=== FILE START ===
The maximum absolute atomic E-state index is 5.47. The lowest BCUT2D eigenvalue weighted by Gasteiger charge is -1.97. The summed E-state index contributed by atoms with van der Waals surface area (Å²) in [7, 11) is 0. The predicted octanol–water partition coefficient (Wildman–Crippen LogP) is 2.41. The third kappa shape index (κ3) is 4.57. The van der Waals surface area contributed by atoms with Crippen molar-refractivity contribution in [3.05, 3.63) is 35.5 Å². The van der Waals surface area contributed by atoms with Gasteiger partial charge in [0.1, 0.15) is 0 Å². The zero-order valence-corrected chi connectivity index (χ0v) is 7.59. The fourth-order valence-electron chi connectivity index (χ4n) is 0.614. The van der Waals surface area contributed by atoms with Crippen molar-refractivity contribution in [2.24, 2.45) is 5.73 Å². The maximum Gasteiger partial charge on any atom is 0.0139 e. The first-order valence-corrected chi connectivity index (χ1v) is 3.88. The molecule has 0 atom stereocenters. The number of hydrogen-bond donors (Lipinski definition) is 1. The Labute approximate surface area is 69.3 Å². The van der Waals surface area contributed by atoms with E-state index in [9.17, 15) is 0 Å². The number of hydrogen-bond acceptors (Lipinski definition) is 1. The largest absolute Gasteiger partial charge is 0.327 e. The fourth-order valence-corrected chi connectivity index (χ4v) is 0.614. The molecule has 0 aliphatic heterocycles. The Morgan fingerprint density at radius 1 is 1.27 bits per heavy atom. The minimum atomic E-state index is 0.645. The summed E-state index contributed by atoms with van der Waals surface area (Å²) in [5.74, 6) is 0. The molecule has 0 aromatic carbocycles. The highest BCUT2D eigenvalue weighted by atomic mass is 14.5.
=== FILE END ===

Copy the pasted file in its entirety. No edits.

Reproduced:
The maximum absolute atomic E-state index is 5.47. The lowest BCUT2D eigenvalue weighted by Gasteiger charge is -1.97. The summed E-state index contributed by atoms with van der Waals surface area (Å²) in [7, 11) is 0. The predicted octanol–water partition coefficient (Wildman–Crippen LogP) is 2.41. The third kappa shape index (κ3) is 4.57. The van der Waals surface area contributed by atoms with Crippen molar-refractivity contribution in [3.05, 3.63) is 35.5 Å². The van der Waals surface area contributed by atoms with Gasteiger partial charge in [0.1, 0.15) is 0 Å². The zero-order valence-corrected chi connectivity index (χ0v) is 7.59. The fourth-order valence-electron chi connectivity index (χ4n) is 0.614. The van der Waals surface area contributed by atoms with Crippen molar-refractivity contribution in [2.24, 2.45) is 5.73 Å². The maximum Gasteiger partial charge on any atom is 0.0139 e. The first-order valence-corrected chi connectivity index (χ1v) is 3.88. The molecule has 0 atom stereocenters. The number of hydrogen-bond donors (Lipinski definition) is 1. The Labute approximate surface area is 69.3 Å². The van der Waals surface area contributed by atoms with E-state index in [9.17, 15) is 0 Å². The number of hydrogen-bond acceptors (Lipinski definition) is 1. The largest absolute Gasteiger partial charge is 0.327 e. The fourth-order valence-corrected chi connectivity index (χ4v) is 0.614. The molecule has 0 aliphatic heterocycles. The Morgan fingerprint density at radius 1 is 1.27 bits per heavy atom. The minimum atomic E-state index is 0.645. The summed E-state index contributed by atoms with van der Waals surface area (Å²) in [5.74, 6) is 0. The molecule has 0 aromatic carbocycles. The highest BCUT2D eigenvalue weighted by atomic mass is 14.5.